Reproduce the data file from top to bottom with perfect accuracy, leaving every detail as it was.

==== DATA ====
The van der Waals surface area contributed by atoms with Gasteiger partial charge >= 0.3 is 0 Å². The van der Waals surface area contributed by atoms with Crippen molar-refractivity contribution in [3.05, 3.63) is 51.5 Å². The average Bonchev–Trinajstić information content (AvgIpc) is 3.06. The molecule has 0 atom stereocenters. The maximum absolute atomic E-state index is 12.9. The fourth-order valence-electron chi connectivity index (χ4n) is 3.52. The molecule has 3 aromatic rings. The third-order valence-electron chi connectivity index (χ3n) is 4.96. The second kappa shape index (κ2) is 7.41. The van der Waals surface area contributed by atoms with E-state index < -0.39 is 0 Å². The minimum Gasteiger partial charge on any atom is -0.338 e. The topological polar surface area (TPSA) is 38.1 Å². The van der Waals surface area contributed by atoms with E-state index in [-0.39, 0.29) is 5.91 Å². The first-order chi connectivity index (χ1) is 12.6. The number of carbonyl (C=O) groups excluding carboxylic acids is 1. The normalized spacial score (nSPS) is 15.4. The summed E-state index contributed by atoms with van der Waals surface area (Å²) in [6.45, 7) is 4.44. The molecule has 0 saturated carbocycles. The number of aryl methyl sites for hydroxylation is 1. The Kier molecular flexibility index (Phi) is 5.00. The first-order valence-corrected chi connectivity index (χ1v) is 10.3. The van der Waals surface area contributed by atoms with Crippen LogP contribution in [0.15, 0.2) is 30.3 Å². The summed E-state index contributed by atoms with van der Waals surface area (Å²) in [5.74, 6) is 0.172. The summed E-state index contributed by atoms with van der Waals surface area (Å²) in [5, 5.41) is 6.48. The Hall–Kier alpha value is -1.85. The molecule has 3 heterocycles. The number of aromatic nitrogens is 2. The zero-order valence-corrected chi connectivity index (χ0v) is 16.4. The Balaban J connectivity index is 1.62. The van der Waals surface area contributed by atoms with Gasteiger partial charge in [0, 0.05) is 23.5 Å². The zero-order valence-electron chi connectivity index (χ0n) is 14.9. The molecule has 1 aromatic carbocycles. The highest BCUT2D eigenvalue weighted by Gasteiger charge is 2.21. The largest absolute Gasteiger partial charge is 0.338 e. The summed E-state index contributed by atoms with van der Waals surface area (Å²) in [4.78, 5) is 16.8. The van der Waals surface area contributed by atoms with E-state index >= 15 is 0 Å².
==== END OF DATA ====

The van der Waals surface area contributed by atoms with Gasteiger partial charge >= 0.3 is 0 Å². The van der Waals surface area contributed by atoms with Crippen molar-refractivity contribution in [3.05, 3.63) is 51.5 Å². The average Bonchev–Trinajstić information content (AvgIpc) is 3.06. The molecule has 0 atom stereocenters. The maximum absolute atomic E-state index is 12.9. The fourth-order valence-electron chi connectivity index (χ4n) is 3.52. The molecule has 3 aromatic rings. The third-order valence-electron chi connectivity index (χ3n) is 4.96. The second kappa shape index (κ2) is 7.41. The van der Waals surface area contributed by atoms with E-state index < -0.39 is 0 Å². The minimum Gasteiger partial charge on any atom is -0.338 e. The topological polar surface area (TPSA) is 38.1 Å². The van der Waals surface area contributed by atoms with E-state index in [-0.39, 0.29) is 5.91 Å². The first-order chi connectivity index (χ1) is 12.6. The number of carbonyl (C=O) groups excluding carboxylic acids is 1. The normalized spacial score (nSPS) is 15.4. The summed E-state index contributed by atoms with van der Waals surface area (Å²) in [6.45, 7) is 4.44. The molecule has 0 saturated carbocycles. The number of aryl methyl sites for hydroxylation is 1. The Kier molecular flexibility index (Phi) is 5.00. The first-order valence-corrected chi connectivity index (χ1v) is 10.3. The van der Waals surface area contributed by atoms with Crippen LogP contribution in [0.15, 0.2) is 30.3 Å². The summed E-state index contributed by atoms with van der Waals surface area (Å²) in [5.74, 6) is 0.172. The summed E-state index contributed by atoms with van der Waals surface area (Å²) in [5, 5.41) is 6.48. The Hall–Kier alpha value is -1.85. The molecule has 3 heterocycles. The number of aromatic nitrogens is 2. The zero-order valence-corrected chi connectivity index (χ0v) is 16.4. The Balaban J connectivity index is 1.62. The van der Waals surface area contributed by atoms with Gasteiger partial charge in [0, 0.05) is 23.5 Å². The zero-order valence-electron chi connectivity index (χ0n) is 14.9. The molecule has 1 aromatic carbocycles. The highest BCUT2D eigenvalue weighted by Gasteiger charge is 2.21. The largest absolute Gasteiger partial charge is 0.338 e. The summed E-state index contributed by atoms with van der Waals surface area (Å²) in [4.78, 5) is 16.8. The van der Waals surface area contributed by atoms with E-state index >= 15 is 0 Å².